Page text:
"Stanford-On-Soar is a small, picturesque village and parish, one and a half miles north of Loughborough, at the point where the River Soar enters Leicestershire. It has about 140 inhabitants and 1,520 acres of land, all belonging to the Rev. Samuel Dashwood, who is both patron and incumbent of the rectory, and resides in the Hall, a modern mansion, which stands on a commanding eminence, and is surrounded by a beautifully wooded park of considerable extent. The tithes were commuted in 1842 for £420, exclusive of 13 acres of ancient glebe. The church is a neat edifice embowered in thick foliage, with a handsome tower and four bells,, and dedicated to St Luke, and contains several rural monuments of the Lewis's and others. The chancel window is principally composed of stained glass. The rectory is valued in the King's books at £9 7s 8d, now £435. The worthy owner fives £5 a year to the poor of this parish, and also supports an infant school. A feast is held on the first Sunday after St Luke's day." [WHITE's "Directory of Nottinghamshire," 1853]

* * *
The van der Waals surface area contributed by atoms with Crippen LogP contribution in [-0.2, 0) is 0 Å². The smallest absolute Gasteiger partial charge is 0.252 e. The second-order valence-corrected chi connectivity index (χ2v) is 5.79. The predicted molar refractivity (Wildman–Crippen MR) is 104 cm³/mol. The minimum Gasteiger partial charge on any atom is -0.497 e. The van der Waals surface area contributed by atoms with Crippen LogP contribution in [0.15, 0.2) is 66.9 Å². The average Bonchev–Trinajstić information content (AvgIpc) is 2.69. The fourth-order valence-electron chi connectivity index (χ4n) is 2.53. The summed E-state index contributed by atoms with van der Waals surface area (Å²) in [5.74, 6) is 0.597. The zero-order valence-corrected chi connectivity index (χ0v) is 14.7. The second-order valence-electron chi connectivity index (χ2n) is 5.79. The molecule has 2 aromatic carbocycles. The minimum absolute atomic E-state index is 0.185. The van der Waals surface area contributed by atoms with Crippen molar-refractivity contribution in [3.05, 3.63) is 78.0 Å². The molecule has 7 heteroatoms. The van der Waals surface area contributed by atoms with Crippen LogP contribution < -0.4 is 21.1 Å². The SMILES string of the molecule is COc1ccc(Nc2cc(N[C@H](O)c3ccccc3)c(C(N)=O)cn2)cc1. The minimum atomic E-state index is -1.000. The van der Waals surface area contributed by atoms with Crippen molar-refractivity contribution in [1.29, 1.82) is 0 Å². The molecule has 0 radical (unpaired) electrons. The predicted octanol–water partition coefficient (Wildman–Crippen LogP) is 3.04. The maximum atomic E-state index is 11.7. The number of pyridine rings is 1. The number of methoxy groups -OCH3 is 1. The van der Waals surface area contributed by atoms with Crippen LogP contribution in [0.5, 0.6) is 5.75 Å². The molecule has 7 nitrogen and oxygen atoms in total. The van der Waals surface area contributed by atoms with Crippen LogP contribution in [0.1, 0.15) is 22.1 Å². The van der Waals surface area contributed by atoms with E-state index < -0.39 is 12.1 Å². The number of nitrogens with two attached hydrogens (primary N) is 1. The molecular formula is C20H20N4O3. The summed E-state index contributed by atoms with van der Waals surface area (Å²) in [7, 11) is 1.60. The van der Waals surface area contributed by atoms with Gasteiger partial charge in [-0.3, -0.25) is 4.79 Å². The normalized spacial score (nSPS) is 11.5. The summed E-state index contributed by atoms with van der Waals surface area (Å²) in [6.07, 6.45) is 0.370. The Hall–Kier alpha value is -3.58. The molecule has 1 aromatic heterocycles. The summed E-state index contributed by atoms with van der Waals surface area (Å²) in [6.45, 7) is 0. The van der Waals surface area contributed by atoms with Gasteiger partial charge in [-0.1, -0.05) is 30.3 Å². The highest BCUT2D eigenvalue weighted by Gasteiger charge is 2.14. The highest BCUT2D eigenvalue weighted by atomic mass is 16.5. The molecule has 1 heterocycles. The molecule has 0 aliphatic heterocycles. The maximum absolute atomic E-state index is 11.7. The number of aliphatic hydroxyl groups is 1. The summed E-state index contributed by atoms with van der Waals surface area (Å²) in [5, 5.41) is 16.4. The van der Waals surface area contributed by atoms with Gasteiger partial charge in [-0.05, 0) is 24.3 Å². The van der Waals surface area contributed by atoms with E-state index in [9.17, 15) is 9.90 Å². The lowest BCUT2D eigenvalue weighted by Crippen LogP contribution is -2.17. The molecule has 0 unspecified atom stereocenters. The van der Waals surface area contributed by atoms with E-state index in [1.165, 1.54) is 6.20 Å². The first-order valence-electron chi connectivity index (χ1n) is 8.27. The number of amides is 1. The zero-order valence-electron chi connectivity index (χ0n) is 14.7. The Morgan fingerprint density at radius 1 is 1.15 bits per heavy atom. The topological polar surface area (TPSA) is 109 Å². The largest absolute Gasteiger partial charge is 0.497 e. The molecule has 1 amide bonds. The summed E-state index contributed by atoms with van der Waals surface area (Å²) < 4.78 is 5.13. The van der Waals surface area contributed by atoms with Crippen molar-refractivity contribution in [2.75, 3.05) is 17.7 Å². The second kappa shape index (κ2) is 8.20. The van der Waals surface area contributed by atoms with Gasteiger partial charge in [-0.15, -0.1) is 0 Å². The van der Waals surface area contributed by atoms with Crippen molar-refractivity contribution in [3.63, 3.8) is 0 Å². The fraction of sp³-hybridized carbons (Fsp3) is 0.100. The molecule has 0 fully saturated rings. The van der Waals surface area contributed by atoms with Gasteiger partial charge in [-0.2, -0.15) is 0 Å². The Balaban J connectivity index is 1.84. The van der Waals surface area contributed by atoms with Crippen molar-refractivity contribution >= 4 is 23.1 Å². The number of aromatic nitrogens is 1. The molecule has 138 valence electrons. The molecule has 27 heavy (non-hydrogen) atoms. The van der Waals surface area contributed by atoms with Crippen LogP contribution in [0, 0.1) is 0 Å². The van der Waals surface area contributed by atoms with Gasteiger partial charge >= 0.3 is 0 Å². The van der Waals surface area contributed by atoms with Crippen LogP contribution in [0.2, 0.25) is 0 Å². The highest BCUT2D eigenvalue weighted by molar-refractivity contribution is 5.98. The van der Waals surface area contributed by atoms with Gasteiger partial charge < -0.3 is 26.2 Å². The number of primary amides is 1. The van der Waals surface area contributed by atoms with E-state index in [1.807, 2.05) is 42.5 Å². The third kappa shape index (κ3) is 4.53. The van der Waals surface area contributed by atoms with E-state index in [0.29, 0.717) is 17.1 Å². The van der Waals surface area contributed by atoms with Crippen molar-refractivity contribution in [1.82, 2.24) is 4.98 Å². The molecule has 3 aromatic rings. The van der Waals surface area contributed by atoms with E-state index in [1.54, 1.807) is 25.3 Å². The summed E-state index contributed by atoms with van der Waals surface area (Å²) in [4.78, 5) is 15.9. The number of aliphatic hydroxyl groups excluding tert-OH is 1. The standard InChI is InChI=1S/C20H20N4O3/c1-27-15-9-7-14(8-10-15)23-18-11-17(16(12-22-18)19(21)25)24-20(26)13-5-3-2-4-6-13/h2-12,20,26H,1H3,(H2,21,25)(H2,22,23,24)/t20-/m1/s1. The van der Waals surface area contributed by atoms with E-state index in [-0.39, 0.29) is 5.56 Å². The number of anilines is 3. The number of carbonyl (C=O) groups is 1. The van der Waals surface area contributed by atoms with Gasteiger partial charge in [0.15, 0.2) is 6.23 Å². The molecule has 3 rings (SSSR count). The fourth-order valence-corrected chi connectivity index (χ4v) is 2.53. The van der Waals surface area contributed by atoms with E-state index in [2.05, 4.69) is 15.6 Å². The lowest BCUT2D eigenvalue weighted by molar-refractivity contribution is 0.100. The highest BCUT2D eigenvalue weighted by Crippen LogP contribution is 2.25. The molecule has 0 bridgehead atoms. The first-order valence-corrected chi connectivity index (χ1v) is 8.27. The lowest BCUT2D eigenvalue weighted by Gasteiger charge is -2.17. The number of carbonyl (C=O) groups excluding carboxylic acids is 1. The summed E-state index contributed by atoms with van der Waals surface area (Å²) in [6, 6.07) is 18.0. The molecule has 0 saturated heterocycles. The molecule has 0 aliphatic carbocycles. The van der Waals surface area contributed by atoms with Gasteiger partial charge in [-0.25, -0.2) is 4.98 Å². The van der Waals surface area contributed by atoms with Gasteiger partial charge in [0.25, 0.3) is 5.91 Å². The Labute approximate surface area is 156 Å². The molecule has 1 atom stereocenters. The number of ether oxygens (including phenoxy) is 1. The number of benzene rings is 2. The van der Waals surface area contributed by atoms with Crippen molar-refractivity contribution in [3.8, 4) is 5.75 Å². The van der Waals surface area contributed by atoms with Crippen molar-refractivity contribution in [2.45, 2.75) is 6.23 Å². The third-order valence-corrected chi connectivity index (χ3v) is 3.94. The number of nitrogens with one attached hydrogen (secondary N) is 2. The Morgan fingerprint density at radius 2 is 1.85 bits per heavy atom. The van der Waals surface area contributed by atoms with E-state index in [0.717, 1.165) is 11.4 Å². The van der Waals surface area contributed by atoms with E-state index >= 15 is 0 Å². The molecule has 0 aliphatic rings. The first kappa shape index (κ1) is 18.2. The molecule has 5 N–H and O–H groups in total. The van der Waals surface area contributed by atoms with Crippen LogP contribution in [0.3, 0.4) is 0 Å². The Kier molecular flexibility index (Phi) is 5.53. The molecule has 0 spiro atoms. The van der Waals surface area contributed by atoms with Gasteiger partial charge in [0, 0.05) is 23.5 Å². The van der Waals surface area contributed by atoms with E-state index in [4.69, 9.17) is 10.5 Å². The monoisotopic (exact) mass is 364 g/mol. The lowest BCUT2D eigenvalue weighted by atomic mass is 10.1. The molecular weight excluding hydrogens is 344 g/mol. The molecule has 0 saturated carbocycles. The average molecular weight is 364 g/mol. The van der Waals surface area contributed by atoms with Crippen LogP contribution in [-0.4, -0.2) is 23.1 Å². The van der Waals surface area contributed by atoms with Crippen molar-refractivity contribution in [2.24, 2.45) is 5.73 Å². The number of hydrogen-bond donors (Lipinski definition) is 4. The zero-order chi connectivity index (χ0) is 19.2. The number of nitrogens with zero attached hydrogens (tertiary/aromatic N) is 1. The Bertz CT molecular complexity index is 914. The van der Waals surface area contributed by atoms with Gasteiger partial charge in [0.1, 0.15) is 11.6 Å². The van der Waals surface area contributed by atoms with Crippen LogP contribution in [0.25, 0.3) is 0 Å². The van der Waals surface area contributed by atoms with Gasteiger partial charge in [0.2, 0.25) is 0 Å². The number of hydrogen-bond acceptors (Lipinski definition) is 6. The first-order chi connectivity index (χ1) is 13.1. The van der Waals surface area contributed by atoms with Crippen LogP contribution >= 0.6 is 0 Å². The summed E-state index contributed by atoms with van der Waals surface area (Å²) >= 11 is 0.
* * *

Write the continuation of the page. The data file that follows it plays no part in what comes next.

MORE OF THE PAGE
This parish and village are across the border from Leicestershire, right at the point where the Soar River enters Leicestershire. It is the southern-most place in Nottinghamshire. The parish lies about 117 miles north of London, 1 mile northeast of Loughborough (in Leicestershire) and 13 miles due south of Nottingham. The parish covers 1,515 acres.
The village sits along a small stream between hills. If you are planning a visit:
By automobile, the village is only about a mile north of the limits of Loughborough, just west of Cotes.
Glenn MANSFIELD has a photograph of the village sign on Geo-graph, taken in November, 2008.
You can see pictures of Stanford on Soar which are provided by: